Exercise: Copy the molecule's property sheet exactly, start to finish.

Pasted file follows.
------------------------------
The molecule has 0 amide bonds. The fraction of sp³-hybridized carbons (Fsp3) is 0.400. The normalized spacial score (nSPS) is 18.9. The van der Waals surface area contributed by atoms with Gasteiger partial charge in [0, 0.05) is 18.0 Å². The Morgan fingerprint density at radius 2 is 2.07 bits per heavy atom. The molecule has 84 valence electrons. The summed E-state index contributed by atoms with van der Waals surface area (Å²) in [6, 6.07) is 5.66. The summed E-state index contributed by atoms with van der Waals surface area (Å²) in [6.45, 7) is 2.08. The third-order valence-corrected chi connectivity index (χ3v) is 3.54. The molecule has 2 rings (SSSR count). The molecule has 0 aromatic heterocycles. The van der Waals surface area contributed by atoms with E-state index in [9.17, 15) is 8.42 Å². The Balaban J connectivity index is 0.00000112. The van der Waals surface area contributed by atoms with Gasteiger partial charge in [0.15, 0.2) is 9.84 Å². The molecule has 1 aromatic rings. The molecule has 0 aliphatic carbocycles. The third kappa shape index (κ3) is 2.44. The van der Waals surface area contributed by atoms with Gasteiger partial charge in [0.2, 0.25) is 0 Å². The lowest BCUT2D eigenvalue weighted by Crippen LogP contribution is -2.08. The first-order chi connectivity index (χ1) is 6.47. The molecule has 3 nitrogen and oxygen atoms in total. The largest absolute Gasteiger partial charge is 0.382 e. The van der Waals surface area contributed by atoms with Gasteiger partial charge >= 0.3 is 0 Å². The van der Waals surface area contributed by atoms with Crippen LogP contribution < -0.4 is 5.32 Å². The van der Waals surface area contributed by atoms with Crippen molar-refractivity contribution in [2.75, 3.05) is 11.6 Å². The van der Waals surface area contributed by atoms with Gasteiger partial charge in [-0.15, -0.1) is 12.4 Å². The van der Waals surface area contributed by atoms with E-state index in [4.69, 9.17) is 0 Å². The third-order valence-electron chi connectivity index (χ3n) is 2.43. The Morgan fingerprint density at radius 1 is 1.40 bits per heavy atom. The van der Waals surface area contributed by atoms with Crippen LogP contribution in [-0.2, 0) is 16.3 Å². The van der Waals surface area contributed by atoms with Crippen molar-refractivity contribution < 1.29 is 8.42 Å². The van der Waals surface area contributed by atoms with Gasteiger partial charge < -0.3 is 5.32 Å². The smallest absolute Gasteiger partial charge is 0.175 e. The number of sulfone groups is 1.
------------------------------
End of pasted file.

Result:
The molecule has 0 amide bonds. The fraction of sp³-hybridized carbons (Fsp3) is 0.400. The normalized spacial score (nSPS) is 18.9. The van der Waals surface area contributed by atoms with Gasteiger partial charge in [0, 0.05) is 18.0 Å². The Morgan fingerprint density at radius 2 is 2.07 bits per heavy atom. The molecule has 84 valence electrons. The summed E-state index contributed by atoms with van der Waals surface area (Å²) in [6, 6.07) is 5.66. The summed E-state index contributed by atoms with van der Waals surface area (Å²) in [6.45, 7) is 2.08. The third-order valence-corrected chi connectivity index (χ3v) is 3.54. The molecule has 2 rings (SSSR count). The molecule has 0 aromatic heterocycles. The van der Waals surface area contributed by atoms with E-state index in [9.17, 15) is 8.42 Å². The Balaban J connectivity index is 0.00000112. The van der Waals surface area contributed by atoms with Gasteiger partial charge in [0.15, 0.2) is 9.84 Å². The molecule has 1 aromatic rings. The molecule has 0 aliphatic carbocycles. The third kappa shape index (κ3) is 2.44. The van der Waals surface area contributed by atoms with Gasteiger partial charge in [0.2, 0.25) is 0 Å². The lowest BCUT2D eigenvalue weighted by Crippen LogP contribution is -2.08. The first-order chi connectivity index (χ1) is 6.47. The molecule has 3 nitrogen and oxygen atoms in total. The largest absolute Gasteiger partial charge is 0.382 e. The van der Waals surface area contributed by atoms with Gasteiger partial charge >= 0.3 is 0 Å². The van der Waals surface area contributed by atoms with Crippen LogP contribution < -0.4 is 5.32 Å². The van der Waals surface area contributed by atoms with Crippen molar-refractivity contribution in [2.75, 3.05) is 11.6 Å². The van der Waals surface area contributed by atoms with Gasteiger partial charge in [-0.15, -0.1) is 12.4 Å². The van der Waals surface area contributed by atoms with E-state index in [4.69, 9.17) is 0 Å². The third-order valence-electron chi connectivity index (χ3n) is 2.43. The Morgan fingerprint density at radius 1 is 1.40 bits per heavy atom. The van der Waals surface area contributed by atoms with Crippen LogP contribution in [-0.2, 0) is 16.3 Å². The van der Waals surface area contributed by atoms with Crippen molar-refractivity contribution < 1.29 is 8.42 Å². The van der Waals surface area contributed by atoms with Gasteiger partial charge < -0.3 is 5.32 Å². The smallest absolute Gasteiger partial charge is 0.175 e. The number of sulfone groups is 1.